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I've just played a game on Chess.com, and I'm surprised that the engine considers a promotion that I made a huge blunder. Like, my position was rated -62.8 (basically a won game), and after I promoted my pawn to a queen the rating dropped to -6.40. That's more than 50 points with a single move!
This is the position:

[FEN "8/8/2B5/p7/8/p4p2/P2K1kp1/8 w - - 0 1"]

1. Be4 g1=Q (1... Kg3 2. Kd3 g1=Q 3. Kc4 f2 4. Bd3 f1=Q 5. Bxf1 Qxf1) 2. Bxf3 Kxf3 3. Kc2 Qc5+ 4. Kd3 Qb5+ 5. Kd2 Qb2+ 6. Kd1 Qxa2 7. Kc1 Qb2+ 8. Kd1 a2 9. Ke1 a1=Q# 0-1

I played g1=Q, but the engine says I should have played Kg3 instead, which would have kept the rating at -62.8. I don't understand why. My pawn in f3 was threatened by the bishop, but it was protected by the king. The white king was unable to come closer, because of my king. And the pawns on the left were irrelevant.

The engine's move did lead to another pawn being promoted... Only to be captured by the bishop, which in turn was taken by the first queen. So after a few moves the situation was identical: king and queen vs king (plus the pawns on the side). And even with my "blunder", winning was easy.

Why does the engine find such a huge difference? Should I just ignore this, or am I missing something important?

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    I am not an expert at these chess algorithms, but it seems if you have the queen you induce a possibility of stalemate. That may be what is the idea behind the large drop in points. Aug 30 at 15:26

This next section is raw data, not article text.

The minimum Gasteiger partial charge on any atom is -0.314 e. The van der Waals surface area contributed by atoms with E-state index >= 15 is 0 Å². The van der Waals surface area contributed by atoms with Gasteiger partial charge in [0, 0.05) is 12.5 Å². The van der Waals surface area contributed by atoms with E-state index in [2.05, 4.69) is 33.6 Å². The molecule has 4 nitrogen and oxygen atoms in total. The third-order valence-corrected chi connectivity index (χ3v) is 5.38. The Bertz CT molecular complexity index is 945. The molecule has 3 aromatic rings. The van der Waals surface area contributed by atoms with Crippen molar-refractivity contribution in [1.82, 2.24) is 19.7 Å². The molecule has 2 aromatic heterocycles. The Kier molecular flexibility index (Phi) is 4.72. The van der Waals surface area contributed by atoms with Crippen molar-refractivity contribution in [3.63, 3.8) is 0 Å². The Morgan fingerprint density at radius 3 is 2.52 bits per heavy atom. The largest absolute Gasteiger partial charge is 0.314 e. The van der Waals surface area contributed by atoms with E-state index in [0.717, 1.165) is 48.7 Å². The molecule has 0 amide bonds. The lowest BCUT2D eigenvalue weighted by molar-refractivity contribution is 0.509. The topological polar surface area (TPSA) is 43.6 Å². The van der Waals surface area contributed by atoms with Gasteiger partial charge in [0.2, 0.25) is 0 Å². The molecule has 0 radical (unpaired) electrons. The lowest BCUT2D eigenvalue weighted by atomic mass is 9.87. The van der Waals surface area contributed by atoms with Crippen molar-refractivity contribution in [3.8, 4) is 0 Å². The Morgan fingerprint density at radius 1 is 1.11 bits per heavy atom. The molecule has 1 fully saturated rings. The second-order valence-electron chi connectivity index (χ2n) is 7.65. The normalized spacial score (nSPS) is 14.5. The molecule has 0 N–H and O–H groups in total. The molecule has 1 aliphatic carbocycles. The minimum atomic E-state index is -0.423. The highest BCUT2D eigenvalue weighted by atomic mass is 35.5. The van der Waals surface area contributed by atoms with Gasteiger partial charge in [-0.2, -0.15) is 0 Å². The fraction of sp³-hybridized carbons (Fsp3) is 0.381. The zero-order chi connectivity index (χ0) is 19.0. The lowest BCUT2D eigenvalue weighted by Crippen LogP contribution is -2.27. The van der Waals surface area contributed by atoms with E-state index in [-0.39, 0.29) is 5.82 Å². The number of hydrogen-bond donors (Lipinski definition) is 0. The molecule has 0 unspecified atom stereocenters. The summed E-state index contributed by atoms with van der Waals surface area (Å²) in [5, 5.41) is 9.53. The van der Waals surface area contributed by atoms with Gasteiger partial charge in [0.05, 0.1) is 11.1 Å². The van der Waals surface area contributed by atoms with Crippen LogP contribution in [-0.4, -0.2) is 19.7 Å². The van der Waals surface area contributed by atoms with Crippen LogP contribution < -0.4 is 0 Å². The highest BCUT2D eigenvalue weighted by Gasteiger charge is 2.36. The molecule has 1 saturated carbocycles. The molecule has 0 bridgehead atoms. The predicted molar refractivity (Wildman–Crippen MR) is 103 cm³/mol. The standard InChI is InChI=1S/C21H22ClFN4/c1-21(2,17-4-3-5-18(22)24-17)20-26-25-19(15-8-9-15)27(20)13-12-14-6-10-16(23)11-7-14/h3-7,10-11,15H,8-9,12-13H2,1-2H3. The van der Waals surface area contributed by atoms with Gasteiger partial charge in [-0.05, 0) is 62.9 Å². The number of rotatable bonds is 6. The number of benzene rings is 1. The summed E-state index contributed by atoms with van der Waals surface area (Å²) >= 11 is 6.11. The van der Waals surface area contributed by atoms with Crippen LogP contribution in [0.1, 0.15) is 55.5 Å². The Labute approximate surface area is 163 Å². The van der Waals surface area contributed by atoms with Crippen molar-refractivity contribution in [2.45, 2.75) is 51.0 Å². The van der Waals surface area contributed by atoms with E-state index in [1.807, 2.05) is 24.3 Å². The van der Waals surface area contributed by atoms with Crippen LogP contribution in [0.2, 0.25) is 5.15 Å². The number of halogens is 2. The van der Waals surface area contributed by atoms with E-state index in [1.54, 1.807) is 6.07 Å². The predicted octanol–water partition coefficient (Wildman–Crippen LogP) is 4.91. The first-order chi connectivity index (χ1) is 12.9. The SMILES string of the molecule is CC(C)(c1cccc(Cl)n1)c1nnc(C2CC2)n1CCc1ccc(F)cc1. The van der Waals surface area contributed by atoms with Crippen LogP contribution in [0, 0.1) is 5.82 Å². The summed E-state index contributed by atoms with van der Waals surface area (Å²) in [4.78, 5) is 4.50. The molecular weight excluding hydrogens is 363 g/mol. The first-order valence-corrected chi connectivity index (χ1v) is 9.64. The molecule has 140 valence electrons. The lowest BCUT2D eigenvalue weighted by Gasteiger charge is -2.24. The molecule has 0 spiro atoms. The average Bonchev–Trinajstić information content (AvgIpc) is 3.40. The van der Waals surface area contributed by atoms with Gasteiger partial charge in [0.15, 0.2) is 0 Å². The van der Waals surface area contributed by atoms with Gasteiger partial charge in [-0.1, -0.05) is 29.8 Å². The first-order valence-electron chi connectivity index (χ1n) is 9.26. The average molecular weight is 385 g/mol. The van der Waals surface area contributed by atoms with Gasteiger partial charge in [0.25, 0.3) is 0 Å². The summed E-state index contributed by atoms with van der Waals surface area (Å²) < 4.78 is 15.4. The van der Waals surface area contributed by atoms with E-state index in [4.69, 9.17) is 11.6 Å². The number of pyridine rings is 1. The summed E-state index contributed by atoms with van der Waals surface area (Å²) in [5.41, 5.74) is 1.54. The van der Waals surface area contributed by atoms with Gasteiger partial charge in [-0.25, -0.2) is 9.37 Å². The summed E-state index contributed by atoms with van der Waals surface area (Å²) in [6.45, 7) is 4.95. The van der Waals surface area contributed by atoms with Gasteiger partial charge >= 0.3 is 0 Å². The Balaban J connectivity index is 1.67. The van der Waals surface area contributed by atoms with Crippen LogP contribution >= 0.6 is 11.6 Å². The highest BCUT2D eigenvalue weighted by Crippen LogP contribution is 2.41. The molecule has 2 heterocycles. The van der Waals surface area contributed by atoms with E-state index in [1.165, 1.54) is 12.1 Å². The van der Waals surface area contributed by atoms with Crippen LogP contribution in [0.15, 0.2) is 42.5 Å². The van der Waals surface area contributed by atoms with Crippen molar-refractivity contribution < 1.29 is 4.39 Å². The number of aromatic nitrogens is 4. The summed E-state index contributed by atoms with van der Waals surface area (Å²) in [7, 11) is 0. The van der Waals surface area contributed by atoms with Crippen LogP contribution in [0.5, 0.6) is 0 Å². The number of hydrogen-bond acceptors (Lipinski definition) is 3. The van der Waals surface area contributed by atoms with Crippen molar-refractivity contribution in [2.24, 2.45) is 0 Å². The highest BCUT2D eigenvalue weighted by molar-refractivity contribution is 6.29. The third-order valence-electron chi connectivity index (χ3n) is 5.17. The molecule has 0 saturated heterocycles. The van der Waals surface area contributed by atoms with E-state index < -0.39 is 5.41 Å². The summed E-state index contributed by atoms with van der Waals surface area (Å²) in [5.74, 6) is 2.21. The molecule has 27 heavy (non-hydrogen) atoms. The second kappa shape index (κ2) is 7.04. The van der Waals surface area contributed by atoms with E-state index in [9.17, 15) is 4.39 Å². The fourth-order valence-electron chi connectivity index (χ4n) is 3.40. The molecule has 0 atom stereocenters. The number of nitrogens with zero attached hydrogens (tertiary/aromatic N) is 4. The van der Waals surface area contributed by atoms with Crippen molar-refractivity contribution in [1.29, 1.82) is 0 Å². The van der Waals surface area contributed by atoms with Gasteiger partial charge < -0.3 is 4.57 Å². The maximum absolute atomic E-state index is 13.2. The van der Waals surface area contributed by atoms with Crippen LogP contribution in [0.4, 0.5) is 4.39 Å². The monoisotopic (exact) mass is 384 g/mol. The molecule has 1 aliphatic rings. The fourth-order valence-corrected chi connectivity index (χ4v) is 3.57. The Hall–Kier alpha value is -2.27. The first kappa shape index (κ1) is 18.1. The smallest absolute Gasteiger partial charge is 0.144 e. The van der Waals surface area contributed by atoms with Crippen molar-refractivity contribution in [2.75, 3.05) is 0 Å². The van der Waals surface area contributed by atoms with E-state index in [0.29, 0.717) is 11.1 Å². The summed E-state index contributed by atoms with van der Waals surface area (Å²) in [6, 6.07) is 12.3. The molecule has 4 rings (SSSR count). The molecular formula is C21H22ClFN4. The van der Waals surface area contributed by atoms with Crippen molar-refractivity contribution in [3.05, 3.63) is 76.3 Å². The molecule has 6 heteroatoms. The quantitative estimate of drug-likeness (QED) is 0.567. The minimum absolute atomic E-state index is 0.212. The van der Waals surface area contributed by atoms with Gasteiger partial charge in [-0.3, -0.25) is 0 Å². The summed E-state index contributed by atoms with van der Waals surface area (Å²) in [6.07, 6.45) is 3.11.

• If you let the computer analyze for a long time, I'm sure that the -6 would turn into mate in 10 or more moves.
    – Issel
    Aug 31 at 20:46
  • 4
    Computers are not designed to evaluate positions with such big imbalances, but rather to be precise at more "common" positions
    – David
    Sep 1 at 11:21
30

50 points sounds huge, but there actually is no meaningful difference between -6.4 and -62 in such an endgame.*

  • 6.4 is more or less "Black has a queen for a bishop (but I haven't found a way to make progress yet)"

  • 62 on the other hand is "I have found that way to a position that is 100% won (but I haven't found a forced mate yet)"

Why does the engine rate both moves differently? That might just come down to random chance: Since Black has a winning position either way, almost all moves along the calculation tree are equal to the engine's eye and it loses its guidance so to speak which branches are best to pursue. At the same time, the tree is still relatively big (White has a lot of ways to shuffle the bishop around, etc.). So the tree gets deepened in one more or less random direction and the engine will keep expanding from there (downwards and sideways) because all moves it finds are keeping the advantage.

By chance, the trees for 1...Kg3 and 1...g1=Q start growing a bit differently. They will of course converge eventually (to the mate in 11 Allure mentions) if the engine gets enough time to calculate all of the tree. But in for example automatic game analysis, it often doesn't (20-30 seconds for all moves = not a lot of time per single move). In this case, the search for both moves just happened to be cut off at different states of incompleteness (with different temporary evaluation scores).